When it comes to designing and developing our web products, it's probably safe to say that we're all concerned about future-proofing them. We have to be. After all, the web is changing so rapidly. We have to keep pace and try to stay ahead. If not, we could find ourselves obsolete, like last year's car model.
Keeping that in mind drives a lot of us. We're no different. We know that the concept of Mobile First has gained more and more momentum in the past year. Our mobile devices are becoming our internet tool of choice. Even if folks don't want to go responsive, sooner or later they're going to need to. Or else be left in the dust.
Foundation 4, the next iteration of our responsive framework, will be architected with a mobile-first approach. Not to fear, however, Foundation 3 has been a great tool and will continue to be so for a desktop-first approach. And we'll continue to support it.
So What is Mobile First?
Our friend and advisor Luke Wroblewski has been talking about it for years. He even coined the term back in 2009. To put it simply, it's about thinking about content first and design second. Content is kinda a thing on the web now after all.
Consider this — we can't control what size screen people will view our content anymore. It's out of our hands. With mobile first, you can meet this challenge.
Designing in this manner, you're writing all your code with small screens in mind for default styles. Using progressive enhancement, we can layer on style changes for larger screens by putting the CSS inside of media queries.
This means that any browser that doesn't support media queries will inherit the mobile layout, giving them access to the content but not the enhanced viewing experience. But it's the content that matters most.
With mobile first, you'll be thinking through functionality and organization to be optimized for small screens and long-scrolling pages.
What Does This Mean for Foundation?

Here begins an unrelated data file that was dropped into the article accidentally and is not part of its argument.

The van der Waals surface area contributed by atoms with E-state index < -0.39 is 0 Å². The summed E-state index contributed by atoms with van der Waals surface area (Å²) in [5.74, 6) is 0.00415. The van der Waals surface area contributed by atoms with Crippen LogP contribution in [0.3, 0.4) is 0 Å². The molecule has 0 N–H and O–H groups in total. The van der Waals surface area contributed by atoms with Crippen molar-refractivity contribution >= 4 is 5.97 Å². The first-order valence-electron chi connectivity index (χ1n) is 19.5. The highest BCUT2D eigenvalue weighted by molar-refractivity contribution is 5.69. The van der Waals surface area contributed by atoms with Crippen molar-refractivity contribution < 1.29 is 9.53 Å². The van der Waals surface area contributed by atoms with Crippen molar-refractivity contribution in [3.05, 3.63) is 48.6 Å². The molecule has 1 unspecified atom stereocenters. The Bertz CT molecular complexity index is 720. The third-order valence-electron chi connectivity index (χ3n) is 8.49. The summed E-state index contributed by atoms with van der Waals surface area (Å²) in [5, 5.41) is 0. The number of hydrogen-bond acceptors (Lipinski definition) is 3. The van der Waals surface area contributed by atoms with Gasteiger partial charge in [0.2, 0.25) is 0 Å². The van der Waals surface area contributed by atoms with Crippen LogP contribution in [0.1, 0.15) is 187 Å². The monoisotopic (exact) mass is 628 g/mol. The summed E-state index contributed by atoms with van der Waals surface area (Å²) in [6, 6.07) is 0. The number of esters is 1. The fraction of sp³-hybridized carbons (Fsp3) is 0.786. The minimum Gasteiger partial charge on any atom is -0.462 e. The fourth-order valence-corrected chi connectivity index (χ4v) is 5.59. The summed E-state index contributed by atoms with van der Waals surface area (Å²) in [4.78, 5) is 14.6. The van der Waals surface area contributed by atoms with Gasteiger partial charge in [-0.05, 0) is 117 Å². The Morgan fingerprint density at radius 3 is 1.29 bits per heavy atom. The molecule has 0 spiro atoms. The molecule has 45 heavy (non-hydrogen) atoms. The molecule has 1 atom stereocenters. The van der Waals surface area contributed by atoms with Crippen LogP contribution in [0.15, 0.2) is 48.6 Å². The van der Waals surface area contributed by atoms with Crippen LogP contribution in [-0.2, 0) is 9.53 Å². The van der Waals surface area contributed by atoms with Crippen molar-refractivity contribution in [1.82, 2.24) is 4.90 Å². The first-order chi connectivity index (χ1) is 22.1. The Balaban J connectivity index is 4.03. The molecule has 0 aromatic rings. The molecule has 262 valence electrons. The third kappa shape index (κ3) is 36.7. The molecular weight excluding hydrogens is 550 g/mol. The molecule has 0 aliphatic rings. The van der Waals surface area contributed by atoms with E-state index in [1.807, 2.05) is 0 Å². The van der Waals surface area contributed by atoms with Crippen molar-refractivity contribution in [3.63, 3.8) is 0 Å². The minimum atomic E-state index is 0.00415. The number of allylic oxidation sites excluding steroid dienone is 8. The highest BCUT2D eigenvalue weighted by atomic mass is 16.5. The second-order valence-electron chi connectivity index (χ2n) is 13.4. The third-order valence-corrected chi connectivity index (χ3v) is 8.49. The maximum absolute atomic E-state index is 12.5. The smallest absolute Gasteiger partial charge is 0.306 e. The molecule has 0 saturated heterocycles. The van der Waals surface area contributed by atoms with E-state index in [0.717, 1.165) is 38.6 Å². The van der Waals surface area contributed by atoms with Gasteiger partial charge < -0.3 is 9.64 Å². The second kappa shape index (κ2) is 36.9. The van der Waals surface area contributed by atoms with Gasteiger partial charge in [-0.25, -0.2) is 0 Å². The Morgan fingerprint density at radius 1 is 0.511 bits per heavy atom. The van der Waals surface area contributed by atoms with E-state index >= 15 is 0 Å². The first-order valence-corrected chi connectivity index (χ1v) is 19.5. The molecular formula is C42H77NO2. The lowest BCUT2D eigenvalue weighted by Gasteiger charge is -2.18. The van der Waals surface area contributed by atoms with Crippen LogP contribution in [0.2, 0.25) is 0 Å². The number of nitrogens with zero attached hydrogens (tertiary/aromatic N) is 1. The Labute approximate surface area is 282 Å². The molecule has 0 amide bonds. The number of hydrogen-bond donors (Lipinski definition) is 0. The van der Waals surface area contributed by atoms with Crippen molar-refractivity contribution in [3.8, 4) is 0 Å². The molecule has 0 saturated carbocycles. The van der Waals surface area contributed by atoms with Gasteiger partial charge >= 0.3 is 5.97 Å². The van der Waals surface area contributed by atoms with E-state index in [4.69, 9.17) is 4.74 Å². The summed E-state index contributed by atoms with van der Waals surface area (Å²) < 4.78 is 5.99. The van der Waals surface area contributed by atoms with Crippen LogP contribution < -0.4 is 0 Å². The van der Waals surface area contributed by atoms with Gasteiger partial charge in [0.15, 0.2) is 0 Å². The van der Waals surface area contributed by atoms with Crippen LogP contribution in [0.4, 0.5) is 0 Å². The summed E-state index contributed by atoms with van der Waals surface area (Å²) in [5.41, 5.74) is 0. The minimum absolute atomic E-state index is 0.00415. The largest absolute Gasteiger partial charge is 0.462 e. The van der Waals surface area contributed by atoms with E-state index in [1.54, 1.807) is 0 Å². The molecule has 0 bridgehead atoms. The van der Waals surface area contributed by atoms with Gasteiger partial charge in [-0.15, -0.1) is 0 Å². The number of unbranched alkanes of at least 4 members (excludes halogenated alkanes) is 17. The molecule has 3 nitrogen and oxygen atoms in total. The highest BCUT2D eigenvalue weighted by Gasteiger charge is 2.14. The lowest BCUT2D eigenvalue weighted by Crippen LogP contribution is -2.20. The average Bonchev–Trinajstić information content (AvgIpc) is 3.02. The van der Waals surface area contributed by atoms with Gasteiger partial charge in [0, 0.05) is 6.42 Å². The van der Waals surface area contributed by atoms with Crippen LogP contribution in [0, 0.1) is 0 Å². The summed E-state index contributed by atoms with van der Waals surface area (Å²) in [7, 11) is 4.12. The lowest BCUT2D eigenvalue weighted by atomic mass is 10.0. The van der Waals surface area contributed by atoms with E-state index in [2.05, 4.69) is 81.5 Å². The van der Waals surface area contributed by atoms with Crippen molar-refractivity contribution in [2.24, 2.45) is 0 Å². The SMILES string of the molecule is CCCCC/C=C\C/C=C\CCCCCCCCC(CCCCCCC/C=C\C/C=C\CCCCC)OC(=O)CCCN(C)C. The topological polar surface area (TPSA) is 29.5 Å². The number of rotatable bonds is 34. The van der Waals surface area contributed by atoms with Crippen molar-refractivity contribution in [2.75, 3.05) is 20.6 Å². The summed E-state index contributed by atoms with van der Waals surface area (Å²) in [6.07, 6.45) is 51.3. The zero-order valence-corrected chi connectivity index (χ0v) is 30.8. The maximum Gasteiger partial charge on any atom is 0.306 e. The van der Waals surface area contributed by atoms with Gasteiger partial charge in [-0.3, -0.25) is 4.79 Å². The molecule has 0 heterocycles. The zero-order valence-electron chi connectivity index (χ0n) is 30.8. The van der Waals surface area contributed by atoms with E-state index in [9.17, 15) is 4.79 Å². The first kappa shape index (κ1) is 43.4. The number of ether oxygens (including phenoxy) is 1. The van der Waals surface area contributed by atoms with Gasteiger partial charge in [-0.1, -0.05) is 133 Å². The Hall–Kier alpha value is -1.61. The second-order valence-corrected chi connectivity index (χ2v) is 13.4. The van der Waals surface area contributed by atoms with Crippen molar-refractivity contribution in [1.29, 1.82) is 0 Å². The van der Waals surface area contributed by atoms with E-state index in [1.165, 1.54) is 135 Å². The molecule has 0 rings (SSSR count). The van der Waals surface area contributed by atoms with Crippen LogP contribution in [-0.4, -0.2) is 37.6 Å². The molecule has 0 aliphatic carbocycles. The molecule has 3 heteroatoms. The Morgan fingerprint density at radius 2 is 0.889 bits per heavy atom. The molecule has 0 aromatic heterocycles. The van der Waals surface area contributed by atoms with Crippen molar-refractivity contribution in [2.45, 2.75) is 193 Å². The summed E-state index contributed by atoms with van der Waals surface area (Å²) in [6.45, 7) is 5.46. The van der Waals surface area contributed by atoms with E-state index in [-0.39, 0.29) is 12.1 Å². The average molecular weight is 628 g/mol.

The biggest change is going to be how you use the grid. We removed the "column(s)" class to provide more flexibility for those folks using straight CSS.
This means our HTML classes aren't quite as semantic, but we want people using the Scss mixins instead because those are truly semantic. For instance, you can use "small-#" and "large-#" classes to control the layout across devices easily.
We're pushing hard for people to us the Scss gem because of the mixins we're writing. With the grid mixin, for example, you can declare as many breakpoints as you want in your stylesheets and call the mixin within them to have an endless amount of layout options. Nifty.
UI elements will also have the ability to be built from mixins or by using a placeholder class that won't show up in your markup.
This means that people will be able to write truly clean HTML. They'll also be able to attach the styles to those elements using Scss mixins that will be compiled into CSS. This ultimately leads to more CSS duplication, but gives you such clean markup that it's worth the sacrifice.
A List of Planned Updates
Here's a list of the planned updates:
- Mobile First
- Semantic grid mixins
- Semantic UI elements mixins and/or placeholder classes
- Updating typography to include vertical rhythm on top of modular scale
- Form validation styles built into the core
- JS Styleguide updates
- JS plugin refactor for easier usability and getting started steps
- Updated download customizer with better caching and faster speed
- Documentation updates to match 4.0 updates
When Do We Get In?
We're continuing working hard on these updates. If you want to be a cool hipster and be ahead of the game, you can see progress on the 4.0-wip branch on Github. We must warn you though, that branch isn't quite yet in working order. So you are diving into unknown territory if you decide to use any of that code. We plan to release 4.0 mid-February, so be on the lookout and offer us any feedback you have before then!